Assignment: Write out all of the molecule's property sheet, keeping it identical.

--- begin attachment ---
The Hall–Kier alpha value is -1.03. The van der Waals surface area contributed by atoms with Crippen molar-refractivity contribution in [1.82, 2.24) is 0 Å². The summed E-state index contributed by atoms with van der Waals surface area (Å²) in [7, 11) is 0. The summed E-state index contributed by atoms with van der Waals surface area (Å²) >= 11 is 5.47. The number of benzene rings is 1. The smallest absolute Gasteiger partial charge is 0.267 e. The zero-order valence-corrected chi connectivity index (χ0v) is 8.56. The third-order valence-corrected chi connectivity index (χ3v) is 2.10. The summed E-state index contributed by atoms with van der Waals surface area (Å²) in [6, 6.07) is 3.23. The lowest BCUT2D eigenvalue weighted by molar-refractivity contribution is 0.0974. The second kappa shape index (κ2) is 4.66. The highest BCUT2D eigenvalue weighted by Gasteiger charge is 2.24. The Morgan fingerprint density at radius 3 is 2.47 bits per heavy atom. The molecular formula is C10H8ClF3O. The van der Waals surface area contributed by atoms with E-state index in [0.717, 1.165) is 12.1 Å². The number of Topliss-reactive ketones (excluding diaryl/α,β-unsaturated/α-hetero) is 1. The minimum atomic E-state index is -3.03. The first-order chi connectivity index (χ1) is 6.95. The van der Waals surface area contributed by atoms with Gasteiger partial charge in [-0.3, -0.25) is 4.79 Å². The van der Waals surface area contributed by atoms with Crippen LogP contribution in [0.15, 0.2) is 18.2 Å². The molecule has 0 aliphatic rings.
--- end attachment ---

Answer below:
The Hall–Kier alpha value is -1.03. The van der Waals surface area contributed by atoms with Crippen molar-refractivity contribution in [1.82, 2.24) is 0 Å². The summed E-state index contributed by atoms with van der Waals surface area (Å²) in [7, 11) is 0. The summed E-state index contributed by atoms with van der Waals surface area (Å²) >= 11 is 5.47. The number of benzene rings is 1. The smallest absolute Gasteiger partial charge is 0.267 e. The zero-order valence-corrected chi connectivity index (χ0v) is 8.56. The third-order valence-corrected chi connectivity index (χ3v) is 2.10. The summed E-state index contributed by atoms with van der Waals surface area (Å²) in [6, 6.07) is 3.23. The lowest BCUT2D eigenvalue weighted by molar-refractivity contribution is 0.0974. The second kappa shape index (κ2) is 4.66. The highest BCUT2D eigenvalue weighted by Gasteiger charge is 2.24. The Morgan fingerprint density at radius 3 is 2.47 bits per heavy atom. The molecular formula is C10H8ClF3O. The van der Waals surface area contributed by atoms with E-state index in [0.717, 1.165) is 12.1 Å². The number of Topliss-reactive ketones (excluding diaryl/α,β-unsaturated/α-hetero) is 1. The minimum atomic E-state index is -3.03. The first-order chi connectivity index (χ1) is 6.95. The van der Waals surface area contributed by atoms with Gasteiger partial charge in [-0.3, -0.25) is 4.79 Å². The van der Waals surface area contributed by atoms with Crippen LogP contribution in [0.15, 0.2) is 18.2 Å². The molecule has 0 aliphatic rings.